USS Indianapolis' legacy, final fate explored in new special; area survivor highlighted in encore presentation

Last Updated by Chip Chandler on
USS Indianapolis survivor John Woolston and filmmaker Rob Kraft
Courtesy of Vulcan Productions

"USS Indianapolis: The Final Chapter" preview

The tragic end of the Indianapolis and the location of her remains have been shrouded in mystery for more than seven decades — until now.

USS Indianapolis: The Final Chapter — which will debut at 9 p.m. Jan. 8 — follows Paul G. Allen’s expedition team aboard his research vessel Petrel, as they search the remote Philippine Sea and uncover the well-preserved wreckage of the Indianapolis nearly 18,000 feet beneath the surface.

But before The Final Chapter airs, Panhandle PBS will bring back a popular interview that producer Karen Welch did with one of our area’s own survivors of the USS Indianapolis.

USS Indianapolis survivor Cleatus Lebow was interviewed in his Memphis home by Panhandle PBS producer Karen Welch.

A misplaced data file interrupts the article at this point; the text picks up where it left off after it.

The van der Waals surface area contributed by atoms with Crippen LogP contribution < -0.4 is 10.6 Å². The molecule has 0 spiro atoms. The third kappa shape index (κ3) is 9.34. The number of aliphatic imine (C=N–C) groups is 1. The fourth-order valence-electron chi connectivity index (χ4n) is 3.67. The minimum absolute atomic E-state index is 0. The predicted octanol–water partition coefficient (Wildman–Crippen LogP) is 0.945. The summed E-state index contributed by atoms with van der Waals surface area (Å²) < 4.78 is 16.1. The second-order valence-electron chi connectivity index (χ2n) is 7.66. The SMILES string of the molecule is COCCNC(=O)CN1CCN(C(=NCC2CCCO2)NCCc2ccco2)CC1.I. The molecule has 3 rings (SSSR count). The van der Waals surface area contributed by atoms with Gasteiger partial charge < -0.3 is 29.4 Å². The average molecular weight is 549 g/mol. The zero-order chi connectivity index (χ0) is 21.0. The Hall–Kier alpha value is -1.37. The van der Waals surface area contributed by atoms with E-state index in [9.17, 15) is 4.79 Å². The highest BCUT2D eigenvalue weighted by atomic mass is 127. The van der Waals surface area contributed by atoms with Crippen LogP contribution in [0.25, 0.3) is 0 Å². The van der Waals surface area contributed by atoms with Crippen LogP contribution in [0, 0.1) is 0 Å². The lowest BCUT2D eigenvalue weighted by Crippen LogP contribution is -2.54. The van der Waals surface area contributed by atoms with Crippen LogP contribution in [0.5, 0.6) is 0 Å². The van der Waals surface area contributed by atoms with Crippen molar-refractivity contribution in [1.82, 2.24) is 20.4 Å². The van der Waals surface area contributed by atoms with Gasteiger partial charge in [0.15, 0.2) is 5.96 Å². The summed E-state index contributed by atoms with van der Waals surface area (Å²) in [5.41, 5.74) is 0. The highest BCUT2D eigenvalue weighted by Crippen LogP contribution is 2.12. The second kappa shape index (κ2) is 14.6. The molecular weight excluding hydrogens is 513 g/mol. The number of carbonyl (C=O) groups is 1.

At 4:30 p.m. Jan. 6 and 10:30 pm. Jan. 8, we will rebroadcast a 2018 Live Here interview with Memphis man Cleatus Lebow, who survived the ship’s sinking.

Lebow was one of 800 men who went into the water when the Indianapolis was sunk by a Japanese submarine. He is one of fewer than 300 men who survived days of dehydration and starvation before being rescued, and today, he is one of fewer than a dozen survivors who still live.

Other survivors are interviewed for The Final Chapter.

Audiences are in for a rare, high-definition look underwater with the help of state-of-the-art technology used in the search, including an autonomous underwater vehicle used to scan the crushing depths of the sea floor.

By combining never-before-seen archival footage and CGI with the moving accounts of the few remaining survivors and the testimony of historians, USS Indianapolis: The Final Chapter reconstructs the ship’s dramatic final moments.

Woven throughout the film is the story of Captain Charles Butler McVay III, who survives the sinking of his ship only to face a Navy court-martial – the only captain in U.S. history convicted for losing his ship in wartime.

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